• The Imperial Russian Navy ordered 18 H-class submarines from the Electric Boat Company in 1915. Eleven were delivered, and served as the American Holland class submarines, but shipment of the final six was held up pending the outcome of the Russian Revolution of 1917, and the boats were stored in knockdown condition at Vancouver, British Columbia. All six were purchased by the U.S. Navy on 20 May 1918 and assembled at Puget Sound Navy Yard.
  • H-7 was launched on 17 October 1918 and commissioned on 24 October with Lieutenant Edmund A. Crenshaw in command.
  • The submarine, attached to Submarine Division 6 (SubDiv 6) and later to SubDiv 7, operated out of San Pedro, California, on various battle and training exercises with the other ships of her division. She also patrolled out of San Pedro with interruptions for overhaul at Mare Island.
  • H-7 reached Norfolk on 14 September 1922, having sailed from San Pedro on 25 July, and decommissioned there on 23 October. Her name was struck from the Naval Vessel Register on 26 February 1931. She was sold for scrapping on 28 November 1933.

USS_H-7_SS-150underway,_circa_1922

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  • USS Neunzer (DE-150)
  • USS Neunzer (DE-150) was an Edsall-class destroyer escort built for the U.S. Navy during World War II. She was named in honor of Machinist Weimar Edmund Neunzer, who was killed in action 2 July 1942 during the Aleutian Islands Campaign and was posthumously awarded the Air Medal.
  • Designed to take the place of fleet destroyers on convoy duty, the destroyer escorts proved their worth in long miles of steaming on escort and antisubmarine duties. Their efforts played a major role in defeating German submarine depredations at a time when the U-boats were threatening to cut Allied supply lines.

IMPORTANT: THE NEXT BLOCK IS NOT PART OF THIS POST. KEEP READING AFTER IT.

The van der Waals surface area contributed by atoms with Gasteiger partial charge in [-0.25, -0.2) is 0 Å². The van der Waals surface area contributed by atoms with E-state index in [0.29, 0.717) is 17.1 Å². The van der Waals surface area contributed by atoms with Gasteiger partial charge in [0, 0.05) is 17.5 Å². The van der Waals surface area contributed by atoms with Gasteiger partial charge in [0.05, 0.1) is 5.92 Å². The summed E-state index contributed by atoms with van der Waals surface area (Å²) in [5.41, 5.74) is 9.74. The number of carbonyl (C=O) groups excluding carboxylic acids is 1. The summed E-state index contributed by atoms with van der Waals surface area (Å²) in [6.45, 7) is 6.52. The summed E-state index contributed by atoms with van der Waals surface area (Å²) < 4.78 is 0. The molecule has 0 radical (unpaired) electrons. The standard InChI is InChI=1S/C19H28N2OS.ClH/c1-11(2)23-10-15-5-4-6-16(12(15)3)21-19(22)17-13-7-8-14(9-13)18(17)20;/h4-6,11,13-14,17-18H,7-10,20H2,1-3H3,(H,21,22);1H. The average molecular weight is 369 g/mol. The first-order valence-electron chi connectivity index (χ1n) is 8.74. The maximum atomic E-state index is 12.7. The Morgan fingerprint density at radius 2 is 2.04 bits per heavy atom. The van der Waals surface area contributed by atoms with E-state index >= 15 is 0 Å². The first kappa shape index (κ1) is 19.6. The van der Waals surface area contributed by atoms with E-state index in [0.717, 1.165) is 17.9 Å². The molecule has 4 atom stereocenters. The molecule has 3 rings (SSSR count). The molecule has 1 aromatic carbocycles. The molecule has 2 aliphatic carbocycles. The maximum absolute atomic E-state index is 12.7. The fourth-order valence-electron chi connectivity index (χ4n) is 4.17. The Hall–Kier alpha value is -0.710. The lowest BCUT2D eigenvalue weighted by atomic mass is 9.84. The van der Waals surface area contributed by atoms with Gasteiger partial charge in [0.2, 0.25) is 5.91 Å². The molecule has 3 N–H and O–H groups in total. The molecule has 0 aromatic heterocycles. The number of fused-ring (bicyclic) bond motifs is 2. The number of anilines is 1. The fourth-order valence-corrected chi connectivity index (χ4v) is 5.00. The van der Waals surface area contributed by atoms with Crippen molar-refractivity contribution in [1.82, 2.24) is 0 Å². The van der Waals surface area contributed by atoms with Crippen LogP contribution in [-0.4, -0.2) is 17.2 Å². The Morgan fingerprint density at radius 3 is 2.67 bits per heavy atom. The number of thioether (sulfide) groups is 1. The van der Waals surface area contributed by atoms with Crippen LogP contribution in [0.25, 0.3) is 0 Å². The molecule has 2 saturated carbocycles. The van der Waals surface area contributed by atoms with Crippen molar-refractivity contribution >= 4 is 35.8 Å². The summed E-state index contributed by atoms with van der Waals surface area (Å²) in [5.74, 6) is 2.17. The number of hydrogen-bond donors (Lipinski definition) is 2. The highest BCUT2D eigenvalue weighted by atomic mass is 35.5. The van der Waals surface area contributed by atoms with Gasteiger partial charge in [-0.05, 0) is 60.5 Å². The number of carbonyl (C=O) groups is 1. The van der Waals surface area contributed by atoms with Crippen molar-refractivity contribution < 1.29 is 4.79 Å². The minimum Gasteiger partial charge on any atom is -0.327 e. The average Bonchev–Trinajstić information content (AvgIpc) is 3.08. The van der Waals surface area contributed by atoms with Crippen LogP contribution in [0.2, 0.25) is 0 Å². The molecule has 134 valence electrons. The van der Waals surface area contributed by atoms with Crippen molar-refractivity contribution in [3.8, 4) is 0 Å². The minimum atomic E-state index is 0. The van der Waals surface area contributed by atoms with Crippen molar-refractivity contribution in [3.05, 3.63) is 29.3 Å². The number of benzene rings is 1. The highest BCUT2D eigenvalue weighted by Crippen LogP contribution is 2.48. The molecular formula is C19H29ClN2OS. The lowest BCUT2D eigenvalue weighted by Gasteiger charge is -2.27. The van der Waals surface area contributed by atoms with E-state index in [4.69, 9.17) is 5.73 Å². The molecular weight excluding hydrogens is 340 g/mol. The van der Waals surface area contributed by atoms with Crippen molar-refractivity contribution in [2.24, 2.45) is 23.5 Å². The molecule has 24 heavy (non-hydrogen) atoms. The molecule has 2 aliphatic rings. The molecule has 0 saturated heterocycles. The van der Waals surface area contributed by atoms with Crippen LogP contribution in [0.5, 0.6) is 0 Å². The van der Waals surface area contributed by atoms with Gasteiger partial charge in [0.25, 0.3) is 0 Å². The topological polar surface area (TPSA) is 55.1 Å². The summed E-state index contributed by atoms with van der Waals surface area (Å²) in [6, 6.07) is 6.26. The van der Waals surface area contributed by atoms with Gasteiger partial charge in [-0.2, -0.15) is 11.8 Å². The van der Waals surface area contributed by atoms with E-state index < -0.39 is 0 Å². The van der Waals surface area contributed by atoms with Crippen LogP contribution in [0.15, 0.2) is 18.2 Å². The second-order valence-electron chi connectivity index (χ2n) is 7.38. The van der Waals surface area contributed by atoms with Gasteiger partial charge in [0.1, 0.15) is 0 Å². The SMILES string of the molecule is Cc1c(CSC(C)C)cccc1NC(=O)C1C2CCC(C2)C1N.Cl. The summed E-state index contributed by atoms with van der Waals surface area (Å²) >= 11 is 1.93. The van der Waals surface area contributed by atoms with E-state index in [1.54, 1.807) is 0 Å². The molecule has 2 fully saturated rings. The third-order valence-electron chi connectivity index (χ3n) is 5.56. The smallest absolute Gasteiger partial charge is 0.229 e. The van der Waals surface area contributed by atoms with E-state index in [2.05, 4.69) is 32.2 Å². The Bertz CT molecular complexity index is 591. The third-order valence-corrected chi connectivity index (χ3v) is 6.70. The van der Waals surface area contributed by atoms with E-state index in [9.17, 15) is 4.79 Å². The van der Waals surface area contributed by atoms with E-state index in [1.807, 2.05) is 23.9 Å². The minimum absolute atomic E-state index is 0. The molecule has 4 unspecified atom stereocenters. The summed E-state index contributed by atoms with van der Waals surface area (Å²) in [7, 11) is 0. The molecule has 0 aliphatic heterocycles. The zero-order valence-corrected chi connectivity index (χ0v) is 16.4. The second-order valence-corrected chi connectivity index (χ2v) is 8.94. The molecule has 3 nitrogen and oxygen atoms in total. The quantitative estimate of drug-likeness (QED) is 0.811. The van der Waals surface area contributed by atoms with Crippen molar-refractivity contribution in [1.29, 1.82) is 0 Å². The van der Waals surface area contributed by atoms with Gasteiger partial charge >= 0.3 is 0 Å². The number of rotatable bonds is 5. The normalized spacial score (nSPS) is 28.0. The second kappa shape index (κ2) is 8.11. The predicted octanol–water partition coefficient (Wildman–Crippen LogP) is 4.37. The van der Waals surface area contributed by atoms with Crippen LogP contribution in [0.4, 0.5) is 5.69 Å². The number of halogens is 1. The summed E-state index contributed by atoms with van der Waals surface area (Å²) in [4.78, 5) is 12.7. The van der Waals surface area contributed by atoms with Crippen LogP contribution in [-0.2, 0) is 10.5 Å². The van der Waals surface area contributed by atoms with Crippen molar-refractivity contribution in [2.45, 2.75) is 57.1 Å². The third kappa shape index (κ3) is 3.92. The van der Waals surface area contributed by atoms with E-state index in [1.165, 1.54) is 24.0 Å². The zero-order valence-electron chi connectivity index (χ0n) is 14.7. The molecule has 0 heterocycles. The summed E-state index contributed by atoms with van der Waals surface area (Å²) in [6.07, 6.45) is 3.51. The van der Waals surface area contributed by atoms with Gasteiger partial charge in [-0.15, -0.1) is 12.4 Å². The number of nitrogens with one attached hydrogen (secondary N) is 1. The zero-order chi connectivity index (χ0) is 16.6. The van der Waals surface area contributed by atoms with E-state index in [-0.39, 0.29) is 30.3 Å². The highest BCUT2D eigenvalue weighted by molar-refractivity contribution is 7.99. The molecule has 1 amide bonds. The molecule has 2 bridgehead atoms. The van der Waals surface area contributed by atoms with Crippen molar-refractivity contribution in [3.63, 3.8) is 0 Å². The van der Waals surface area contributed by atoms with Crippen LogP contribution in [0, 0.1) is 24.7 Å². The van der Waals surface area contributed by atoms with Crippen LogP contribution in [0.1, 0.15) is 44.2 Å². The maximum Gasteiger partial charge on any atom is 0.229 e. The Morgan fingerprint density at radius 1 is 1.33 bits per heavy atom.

USS Neunzer DE150

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  • A-150 – The Batleship that never was.
  • Design A-150, also known as the Super Yamato class,[A 1] was an Imperial Japanese plan for a class of battleships. Begun in 1938–39, the design was mostly complete by 1941. However, so that a demand for other types of warships could be met, all work on Design A-150 was halted and no keels were laid.
  • Authors William H. Garzke and Robert O. Dulin have argued that Design A-150 would have been the “most powerful battleships in history” because of the massive size of their main battery of eight 510 mm (20 in) guns as well as numerous smaller caliber weapons

A-150 Battleship Super Yamato Class

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  • T-150 Tank
  • The T-150 is a Soviet tier 6 heavy tank and was a further development of the KV-1.
  • The vehicle weighed as much as 50 tons. The T-150 underwent trials in the first half of 1941.
  • A prototype fought in the battles for Leningrad, and became a basis for a modification of the KV-1 with reinforced armor.
  • Despite its name, the T-150 is an upgraded KV-1. It has the same chassis and turret, with some notable improvements. Additional armor has been added to the hull, a considerably more powerful engine is available, and perhaps most importantly, it can mount the 107 mm ZiS-6 gun

t150_tank

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  • Cadillac Gage Commando
  • The Cadillac Gage Commando is a 4×4 amphibious armored car built by the American firm Cadillac Gage.
  • The vehicle has been outfitted for many roles, including armored personnel carrier, ambulance, fire apparatus, anti-tank vehicle, and mortar carrier.
  • They saw service in the Vietnam war where it became known as the Duck, or the V.
  • It was also supplied to many American allies, including Lebanon and Saudi Arabia which used them in the first major ground engagement of the Persian Gulf War.
  • No longer produced, it has been largely replaced by the M1117 Armored Security Vehicle, which was developed as tougher alternative to up-armored Humvees.

Cadillac_Gage_V150_decoupe_USA_01

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  • M150 (PAM)
  • M150 Penetration Augmented Munition (PAM) is a portable explosive device developed for U.S. Army infantry units, especially for Special Operations Forces.
  • It is mainly used to destroy massive concrete structures like bridge piers or bunker walls.
  • Each device has a main high explosive charge and a two-stage, hole-drilling shaped charge.
  • It is regarded as a high-precision blasting device rather than a simple bomb.

m150-PAM

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  • M150 Rifle Combat Optic
  • Due to the lack of lethality of the M16 and M4 at the increased ranges encountered in Afghanistan but you can’t hit what you can’t see. One of the Army’s answers to this quandary is the M150 Rifle Combat Optic (RCO) which is is designed to increase the probability of a first-round hit at distances up to 600 meters.